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I was watching this video, where they were demonstrating the difference between breaking AC and DC current.

https://www.youtube.com/watch?v=Zez2r1RPpWY

When they try to break the DC current, an arc forms. It continues for a while, but then breaks.

Does it break because the material gets so hot, that the resistance increases and consequently reduces the voltage experienced over the gap, thus requiring the gap to be reduced to maintain the arc?

I've experienced a similar effect when I was arc welding. The material would get so hot that maintaining an arc was impossible. I didn't understand why until I saw this video.

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  • \$\begingroup\$ Excellent video! There are several things going on. The arc is made of plasma which is very hot and any hot gas or plasma will rise up in air. As it does, new plasma needs to form below it or the arc will travel upwards until the arc too long for the voltage across it to break down the plasma and it will extinguish. The material heating will probably play a role too but I would put the plasma temperature and air around it as the major mechanism for extingushing the DC arc. \$\endgroup\$ – winny Sep 9 '16 at 7:45
  • \$\begingroup\$ Have a look at jacobs ladder videos \$\endgroup\$ – PlasmaHH Sep 9 '16 at 7:50
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No the effect breaking the arc is definitely not related to the resistance of the metallic material.

If you watch closely you may notice that the shape of the arc does not maintain a straight line between the contacts. An arc basically consists of ionised gas. That's why it is conductive. And it's ionised, because it is hot. But hot gasses are of lower density than the surrounding cold gasses and get buoyant, i.e. they tend to rise. So the shape of the arc gets deformed until it is long enough to die off.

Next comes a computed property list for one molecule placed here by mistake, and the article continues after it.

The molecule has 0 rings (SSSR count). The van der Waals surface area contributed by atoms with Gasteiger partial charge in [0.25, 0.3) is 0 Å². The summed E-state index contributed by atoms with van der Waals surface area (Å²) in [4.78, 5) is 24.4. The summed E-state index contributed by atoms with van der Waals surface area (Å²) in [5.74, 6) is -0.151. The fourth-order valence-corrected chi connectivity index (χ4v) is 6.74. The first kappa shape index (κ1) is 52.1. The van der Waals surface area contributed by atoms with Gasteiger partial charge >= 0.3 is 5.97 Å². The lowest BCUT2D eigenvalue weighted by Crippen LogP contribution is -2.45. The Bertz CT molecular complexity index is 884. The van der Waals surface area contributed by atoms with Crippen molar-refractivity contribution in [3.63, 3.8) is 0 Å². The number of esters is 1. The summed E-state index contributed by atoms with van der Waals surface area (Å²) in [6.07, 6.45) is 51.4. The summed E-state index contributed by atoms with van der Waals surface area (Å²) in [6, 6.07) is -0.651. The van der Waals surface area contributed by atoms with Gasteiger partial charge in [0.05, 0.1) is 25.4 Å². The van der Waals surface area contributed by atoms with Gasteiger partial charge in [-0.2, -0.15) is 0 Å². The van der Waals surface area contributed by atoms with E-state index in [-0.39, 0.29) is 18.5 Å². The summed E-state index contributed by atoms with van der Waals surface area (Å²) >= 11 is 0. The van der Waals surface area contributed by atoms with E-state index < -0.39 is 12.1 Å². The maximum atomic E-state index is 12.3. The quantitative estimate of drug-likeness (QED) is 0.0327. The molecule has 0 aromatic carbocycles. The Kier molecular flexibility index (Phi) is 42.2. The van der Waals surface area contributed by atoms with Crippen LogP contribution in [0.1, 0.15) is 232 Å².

So when does it break? Any power source connected via conductors to an arc can deliver a limited amount of current to it. And as the arc has relatively low resistance the current is clearly defined by the voltage of the power source and the resistances of the source and connected conductors.

After the arc is built up it tends to elongate, as the plasma is migrating upwards. This increases the run length and because even a good plasma is not as superconductor, the resistance increases. This leads to an increased voltage drop which in turn decreases the current supplied by the source over the conductors.

At some point in time, the current has dropped so much, that the plasma is not heated sufficiently any longer. The resistance will rise suddenly. It will quench and fall apart. This is when the arc breaks.

Arc welding cannot be compared with this, because the power sources for arc welding are designed to deliver a current just enough to hold a very short arc for a longer period. Those short arcs are so small they cannot extend and change their run length significantly. Perhaps the heating of the material can in fact play a role there. While in the video you linked, it doesn't.

There are plenty other videos on YT showing that effect in greater detail.

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